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matelot

or mate·low

[mat-loh, mat-l-oh]
noun British Slang.
  1. a sailor.
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Origin of matelot

1910–15; < FrenchMiddle Dutch mattenoot sailor, equivalent to matte mat1 + noot companion (Dutch genoot)
Dictionary.com Unabridged Based on the Random House Unabridged Dictionary, © Random House, Inc. 2018

Examples from the Web for matelot

Historical Examples

  • I prove to you I am not; but a good, sound, safe, French matelot!

    Seven Frozen Sailors

    George Manville Fenn

  • He had been a matelot, he said,—made a long voyage, and once touched at an English port.

  • Finally a matelot advanced—a common sailor—a man before the mast.

  • The Buccaneers went in pairs, every hunter having his camerade or matelot (sailor), as well as his engags.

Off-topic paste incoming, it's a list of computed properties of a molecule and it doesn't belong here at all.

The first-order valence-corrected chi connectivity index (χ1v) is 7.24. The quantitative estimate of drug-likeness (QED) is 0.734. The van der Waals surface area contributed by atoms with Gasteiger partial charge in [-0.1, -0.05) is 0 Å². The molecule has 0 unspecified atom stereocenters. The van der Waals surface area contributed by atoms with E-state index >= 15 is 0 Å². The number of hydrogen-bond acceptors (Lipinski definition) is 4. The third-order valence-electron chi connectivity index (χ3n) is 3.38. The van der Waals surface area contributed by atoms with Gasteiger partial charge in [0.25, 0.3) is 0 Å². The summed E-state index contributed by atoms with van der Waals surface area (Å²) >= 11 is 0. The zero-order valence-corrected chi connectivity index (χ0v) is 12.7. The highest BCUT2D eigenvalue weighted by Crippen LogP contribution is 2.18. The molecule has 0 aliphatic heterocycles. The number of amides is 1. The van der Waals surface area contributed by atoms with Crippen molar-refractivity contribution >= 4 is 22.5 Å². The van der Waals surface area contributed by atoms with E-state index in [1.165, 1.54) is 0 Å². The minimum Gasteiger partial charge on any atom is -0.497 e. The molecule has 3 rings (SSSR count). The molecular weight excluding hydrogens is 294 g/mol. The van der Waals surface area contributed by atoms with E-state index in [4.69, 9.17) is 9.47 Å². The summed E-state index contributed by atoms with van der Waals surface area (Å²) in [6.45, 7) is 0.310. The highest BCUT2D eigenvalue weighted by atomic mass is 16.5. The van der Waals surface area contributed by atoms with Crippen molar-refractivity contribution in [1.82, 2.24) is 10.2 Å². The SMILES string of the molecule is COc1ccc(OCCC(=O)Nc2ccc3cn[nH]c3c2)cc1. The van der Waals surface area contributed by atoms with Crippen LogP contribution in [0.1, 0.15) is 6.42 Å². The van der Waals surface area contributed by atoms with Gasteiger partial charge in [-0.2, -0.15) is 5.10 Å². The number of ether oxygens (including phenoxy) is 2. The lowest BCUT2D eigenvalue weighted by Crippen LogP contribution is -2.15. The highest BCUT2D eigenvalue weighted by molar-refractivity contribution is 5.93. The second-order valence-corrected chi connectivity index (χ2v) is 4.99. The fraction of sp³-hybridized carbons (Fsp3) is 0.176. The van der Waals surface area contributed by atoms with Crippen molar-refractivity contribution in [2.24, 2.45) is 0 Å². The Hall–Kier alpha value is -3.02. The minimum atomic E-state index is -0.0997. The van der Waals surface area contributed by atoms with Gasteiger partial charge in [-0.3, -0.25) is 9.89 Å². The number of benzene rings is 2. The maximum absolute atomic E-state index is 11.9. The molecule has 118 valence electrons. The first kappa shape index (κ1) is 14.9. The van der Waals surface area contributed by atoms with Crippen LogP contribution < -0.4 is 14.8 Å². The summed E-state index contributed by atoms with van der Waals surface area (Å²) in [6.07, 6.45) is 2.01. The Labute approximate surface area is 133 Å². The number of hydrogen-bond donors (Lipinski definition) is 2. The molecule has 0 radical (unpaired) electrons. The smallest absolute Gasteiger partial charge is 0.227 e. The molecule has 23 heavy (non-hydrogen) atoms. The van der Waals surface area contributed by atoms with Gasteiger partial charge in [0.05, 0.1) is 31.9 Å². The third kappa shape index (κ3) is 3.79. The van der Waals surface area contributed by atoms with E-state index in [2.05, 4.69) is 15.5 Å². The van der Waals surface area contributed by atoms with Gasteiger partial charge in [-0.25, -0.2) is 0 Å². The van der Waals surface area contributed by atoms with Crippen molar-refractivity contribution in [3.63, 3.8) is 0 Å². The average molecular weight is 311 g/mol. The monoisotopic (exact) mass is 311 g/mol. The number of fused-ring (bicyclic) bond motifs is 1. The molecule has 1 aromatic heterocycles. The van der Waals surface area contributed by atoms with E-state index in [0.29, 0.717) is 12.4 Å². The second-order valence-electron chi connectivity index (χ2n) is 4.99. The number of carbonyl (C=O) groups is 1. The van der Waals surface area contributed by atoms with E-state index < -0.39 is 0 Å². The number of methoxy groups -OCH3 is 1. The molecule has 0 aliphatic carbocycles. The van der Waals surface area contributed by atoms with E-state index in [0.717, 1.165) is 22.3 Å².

• No excuse was allowed; and if illness prevented the man elected taking the office, his matelot, or companion, took his place.


British Dictionary definitions for matelot

matelot

matlo or matlow

noun
  1. slang, mainly British a sailor
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Word Origin

C20: from French
Collins English Dictionary - Complete & Unabridged 2012 Digital Edition © William Collins Sons & Co. Ltd. 1979, 1986 © HarperCollins Publishers 1998, 2000, 2003, 2005, 2006, 2007, 2009, 2012